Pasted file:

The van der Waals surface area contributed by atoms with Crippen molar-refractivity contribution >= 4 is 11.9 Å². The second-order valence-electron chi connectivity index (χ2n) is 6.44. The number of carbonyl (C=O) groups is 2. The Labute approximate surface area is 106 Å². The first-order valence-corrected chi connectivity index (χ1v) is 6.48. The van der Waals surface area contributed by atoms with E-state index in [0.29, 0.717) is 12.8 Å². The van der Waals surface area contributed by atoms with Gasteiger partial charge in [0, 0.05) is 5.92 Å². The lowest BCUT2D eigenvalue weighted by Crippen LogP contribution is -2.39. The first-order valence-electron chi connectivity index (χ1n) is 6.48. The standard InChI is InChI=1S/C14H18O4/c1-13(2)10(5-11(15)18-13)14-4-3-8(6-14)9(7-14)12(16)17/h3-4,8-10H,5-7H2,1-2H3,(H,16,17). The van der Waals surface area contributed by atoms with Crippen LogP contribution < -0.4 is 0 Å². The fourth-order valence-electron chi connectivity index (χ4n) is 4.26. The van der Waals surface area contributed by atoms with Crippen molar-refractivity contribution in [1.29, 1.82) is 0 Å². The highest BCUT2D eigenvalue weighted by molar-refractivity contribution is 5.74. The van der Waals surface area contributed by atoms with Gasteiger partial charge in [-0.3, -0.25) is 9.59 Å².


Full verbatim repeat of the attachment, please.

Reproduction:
The van der Waals surface area contributed by atoms with Crippen molar-refractivity contribution >= 4 is 11.9 Å². The second-order valence-electron chi connectivity index (χ2n) is 6.44. The number of carbonyl (C=O) groups is 2. The Labute approximate surface area is 106 Å². The first-order valence-corrected chi connectivity index (χ1v) is 6.48. The van der Waals surface area contributed by atoms with E-state index in [0.29, 0.717) is 12.8 Å². The van der Waals surface area contributed by atoms with Gasteiger partial charge in [0, 0.05) is 5.92 Å². The lowest BCUT2D eigenvalue weighted by Crippen LogP contribution is -2.39. The first-order valence-electron chi connectivity index (χ1n) is 6.48. The standard InChI is InChI=1S/C14H18O4/c1-13(2)10(5-11(15)18-13)14-4-3-8(6-14)9(7-14)12(16)17/h3-4,8-10H,5-7H2,1-2H3,(H,16,17). The van der Waals surface area contributed by atoms with Crippen LogP contribution < -0.4 is 0 Å². The fourth-order valence-electron chi connectivity index (χ4n) is 4.26. The van der Waals surface area contributed by atoms with Crippen molar-refractivity contribution in [1.29, 1.82) is 0 Å². The highest BCUT2D eigenvalue weighted by molar-refractivity contribution is 5.74. The van der Waals surface area contributed by atoms with Gasteiger partial charge in [-0.3, -0.25) is 9.59 Å².